This sum seemingly passed into the hands of a shadowy Mexican intermediary and alleged arms dealer, who purchased a sixty-foot cabin cruiser from an American doctor, who was apparently fond of his grandmother. What was more worrying, however, was that Granma, built in 1943, could accommodate no more than twelve crew and passengers, whereas Castro’s band numbered eighty-two. It had faulty gears, no radio communication, and its tank could not hold enough fuel to make the crossing (more than two thousand gallons of diesel had to be stashed on deck). Nonetheless, amid growing fears of surveillance by the FBI and Mexican and Cuban intelligence, the project took shape. According to Thomas M. Leonard in his biography of Fidel Castro, “The poorly conditioned Granma underwent an extensive, but necessary, overhaul in order to be seaworthy for its sail to Cuba. Tuxpan appeared a good choice as a point of departure. The coastal town was too small to warrant a customs or immigration officer.”

As rumours of an impending raid by the Mexican authorities intensified, the guerrillas decided to cut short their military training and set sail. Unfortunately the weather was appalling, and at the end of the hurricane season in a deluge of rain Granma edged quietly and discreetly out of Tuxpan at 2 am on 26 November. On board — and in considerable discomfort — were Fidel and his brother Raúl Castro, Camilo Cienfuegos, and one Ernesto “Che” Guevara, an Argentine doctor and motorbike enthusiast who had espoused the cause of revolution in Cuba. So crowded was the vessel, which also carried supplies and weaponry, that the eighty-two men were forced to take turns standing and sitting — and none could lie down.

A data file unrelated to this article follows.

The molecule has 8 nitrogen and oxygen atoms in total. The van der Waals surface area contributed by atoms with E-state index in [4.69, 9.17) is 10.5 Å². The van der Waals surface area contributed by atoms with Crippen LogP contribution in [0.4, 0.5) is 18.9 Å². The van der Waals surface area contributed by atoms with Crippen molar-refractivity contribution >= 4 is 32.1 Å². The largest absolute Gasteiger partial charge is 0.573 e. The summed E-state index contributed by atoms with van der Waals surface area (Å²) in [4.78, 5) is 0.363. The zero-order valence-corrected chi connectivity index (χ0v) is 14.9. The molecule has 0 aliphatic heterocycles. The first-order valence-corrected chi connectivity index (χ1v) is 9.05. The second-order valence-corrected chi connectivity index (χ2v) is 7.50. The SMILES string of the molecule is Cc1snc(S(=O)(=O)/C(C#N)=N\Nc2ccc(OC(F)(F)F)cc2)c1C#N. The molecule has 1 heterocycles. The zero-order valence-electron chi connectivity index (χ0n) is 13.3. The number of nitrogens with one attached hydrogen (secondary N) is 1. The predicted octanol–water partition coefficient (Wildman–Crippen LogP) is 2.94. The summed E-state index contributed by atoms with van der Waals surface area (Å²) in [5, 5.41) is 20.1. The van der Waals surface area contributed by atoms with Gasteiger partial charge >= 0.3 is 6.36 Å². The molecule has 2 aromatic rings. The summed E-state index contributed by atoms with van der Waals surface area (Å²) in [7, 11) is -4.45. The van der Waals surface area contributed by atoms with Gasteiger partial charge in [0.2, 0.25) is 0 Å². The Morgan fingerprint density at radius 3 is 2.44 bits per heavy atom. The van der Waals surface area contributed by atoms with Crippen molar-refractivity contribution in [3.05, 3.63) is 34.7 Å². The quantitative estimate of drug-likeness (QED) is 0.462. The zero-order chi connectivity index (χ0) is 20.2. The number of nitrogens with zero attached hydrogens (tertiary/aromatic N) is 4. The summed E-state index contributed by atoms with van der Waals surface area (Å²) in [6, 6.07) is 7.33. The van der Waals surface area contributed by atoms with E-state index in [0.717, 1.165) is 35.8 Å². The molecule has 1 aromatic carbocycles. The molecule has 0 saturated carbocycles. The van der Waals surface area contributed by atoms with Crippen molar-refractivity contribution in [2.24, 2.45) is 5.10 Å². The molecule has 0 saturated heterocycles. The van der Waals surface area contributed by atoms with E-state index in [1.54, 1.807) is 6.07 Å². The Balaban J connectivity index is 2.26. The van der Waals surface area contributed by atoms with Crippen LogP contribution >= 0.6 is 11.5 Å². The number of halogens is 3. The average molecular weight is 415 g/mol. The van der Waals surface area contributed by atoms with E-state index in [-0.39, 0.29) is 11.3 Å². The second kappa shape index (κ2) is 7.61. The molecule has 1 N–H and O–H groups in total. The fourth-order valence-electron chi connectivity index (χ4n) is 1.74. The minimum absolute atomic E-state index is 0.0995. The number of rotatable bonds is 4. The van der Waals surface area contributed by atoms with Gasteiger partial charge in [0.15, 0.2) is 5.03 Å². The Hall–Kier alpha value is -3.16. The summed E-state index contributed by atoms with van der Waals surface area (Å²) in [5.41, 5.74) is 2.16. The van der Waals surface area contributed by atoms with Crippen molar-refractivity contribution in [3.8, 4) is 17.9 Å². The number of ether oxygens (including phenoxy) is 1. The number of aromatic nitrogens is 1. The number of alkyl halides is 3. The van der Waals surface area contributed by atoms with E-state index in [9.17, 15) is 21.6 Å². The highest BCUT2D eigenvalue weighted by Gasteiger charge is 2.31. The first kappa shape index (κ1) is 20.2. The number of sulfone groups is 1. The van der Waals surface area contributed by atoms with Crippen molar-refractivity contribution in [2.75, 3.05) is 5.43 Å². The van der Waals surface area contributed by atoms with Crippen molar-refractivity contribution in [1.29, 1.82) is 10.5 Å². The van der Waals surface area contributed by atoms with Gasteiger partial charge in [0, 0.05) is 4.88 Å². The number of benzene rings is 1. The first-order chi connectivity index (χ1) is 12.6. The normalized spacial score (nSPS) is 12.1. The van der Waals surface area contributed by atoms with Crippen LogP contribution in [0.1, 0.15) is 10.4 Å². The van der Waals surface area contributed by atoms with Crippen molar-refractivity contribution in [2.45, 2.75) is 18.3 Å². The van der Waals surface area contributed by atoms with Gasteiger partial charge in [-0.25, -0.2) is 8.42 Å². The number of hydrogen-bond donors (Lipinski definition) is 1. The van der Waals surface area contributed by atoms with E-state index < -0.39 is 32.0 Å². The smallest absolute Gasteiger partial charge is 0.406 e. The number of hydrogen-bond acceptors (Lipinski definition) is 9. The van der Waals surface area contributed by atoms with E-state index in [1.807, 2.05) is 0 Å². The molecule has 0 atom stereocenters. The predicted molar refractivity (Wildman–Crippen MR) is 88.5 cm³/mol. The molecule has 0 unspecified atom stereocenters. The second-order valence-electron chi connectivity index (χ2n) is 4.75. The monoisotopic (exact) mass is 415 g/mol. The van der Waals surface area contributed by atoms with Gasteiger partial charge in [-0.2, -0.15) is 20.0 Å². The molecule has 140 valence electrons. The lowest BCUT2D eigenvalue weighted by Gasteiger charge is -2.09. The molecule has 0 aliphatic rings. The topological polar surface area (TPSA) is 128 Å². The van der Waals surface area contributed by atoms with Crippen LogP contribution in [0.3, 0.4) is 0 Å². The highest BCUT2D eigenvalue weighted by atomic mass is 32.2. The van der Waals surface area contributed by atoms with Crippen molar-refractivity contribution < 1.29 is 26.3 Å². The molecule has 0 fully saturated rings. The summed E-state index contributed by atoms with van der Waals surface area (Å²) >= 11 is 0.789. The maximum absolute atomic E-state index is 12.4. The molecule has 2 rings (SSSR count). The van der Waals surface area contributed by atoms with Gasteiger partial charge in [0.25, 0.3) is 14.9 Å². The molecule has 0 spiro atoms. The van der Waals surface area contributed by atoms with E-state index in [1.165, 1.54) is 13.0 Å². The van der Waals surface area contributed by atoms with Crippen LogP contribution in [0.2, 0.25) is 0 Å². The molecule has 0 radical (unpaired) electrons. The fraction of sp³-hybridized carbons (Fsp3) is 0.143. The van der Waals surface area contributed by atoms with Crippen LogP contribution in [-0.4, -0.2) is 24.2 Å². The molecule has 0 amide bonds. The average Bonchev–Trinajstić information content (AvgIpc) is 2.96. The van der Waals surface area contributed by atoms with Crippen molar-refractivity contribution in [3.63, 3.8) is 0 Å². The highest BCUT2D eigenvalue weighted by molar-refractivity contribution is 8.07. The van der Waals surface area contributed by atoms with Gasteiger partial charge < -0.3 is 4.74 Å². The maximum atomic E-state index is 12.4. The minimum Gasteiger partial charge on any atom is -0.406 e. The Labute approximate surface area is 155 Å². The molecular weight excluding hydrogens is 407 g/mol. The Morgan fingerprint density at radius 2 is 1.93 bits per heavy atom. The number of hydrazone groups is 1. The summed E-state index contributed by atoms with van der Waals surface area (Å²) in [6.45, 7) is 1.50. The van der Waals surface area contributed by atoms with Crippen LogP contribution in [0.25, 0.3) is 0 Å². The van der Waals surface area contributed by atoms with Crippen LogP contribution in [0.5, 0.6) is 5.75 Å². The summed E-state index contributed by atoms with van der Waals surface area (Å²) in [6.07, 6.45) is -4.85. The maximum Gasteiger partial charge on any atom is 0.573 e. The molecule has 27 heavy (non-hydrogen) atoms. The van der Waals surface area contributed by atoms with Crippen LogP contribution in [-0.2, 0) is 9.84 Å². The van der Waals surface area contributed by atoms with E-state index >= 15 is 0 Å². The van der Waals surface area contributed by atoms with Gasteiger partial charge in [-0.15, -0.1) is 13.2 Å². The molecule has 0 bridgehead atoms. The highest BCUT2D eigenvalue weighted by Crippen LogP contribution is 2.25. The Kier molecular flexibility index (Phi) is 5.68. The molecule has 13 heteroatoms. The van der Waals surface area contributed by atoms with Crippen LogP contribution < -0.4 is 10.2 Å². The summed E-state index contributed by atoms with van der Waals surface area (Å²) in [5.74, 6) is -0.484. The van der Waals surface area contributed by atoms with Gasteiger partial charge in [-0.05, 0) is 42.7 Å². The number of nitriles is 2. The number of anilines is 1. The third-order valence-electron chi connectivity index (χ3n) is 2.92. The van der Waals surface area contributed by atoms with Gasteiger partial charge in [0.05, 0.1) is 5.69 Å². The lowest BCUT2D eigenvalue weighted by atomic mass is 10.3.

As the boat pitched and tossed in the stormy sea, some of the fighters had to bail out water from the leaking vessel. Food supplies ran low, though most were too seasick to care. Once or twice it seemed as if Granma might capsize, and one of the group fell overboard but was pulled back onto the deck.

Finally, against the odds, on 2 December they reached the swampy and inhospitable Playa Las Coloradas on Cuba’s south-east tip, where Granma promptly ran aground. They were soon spotted and fired upon, and the planned meeting with comrades and vehicles was rapidly abandoned as they scrambled ashore. Little did they know, moreover, that the planned insurrection that was meant to coincide with their landing had already been crushed. Regrouping, they headed inland with Batista’s forces in hot pursuit. It was to be another ordeal, as Che Guevara recalled: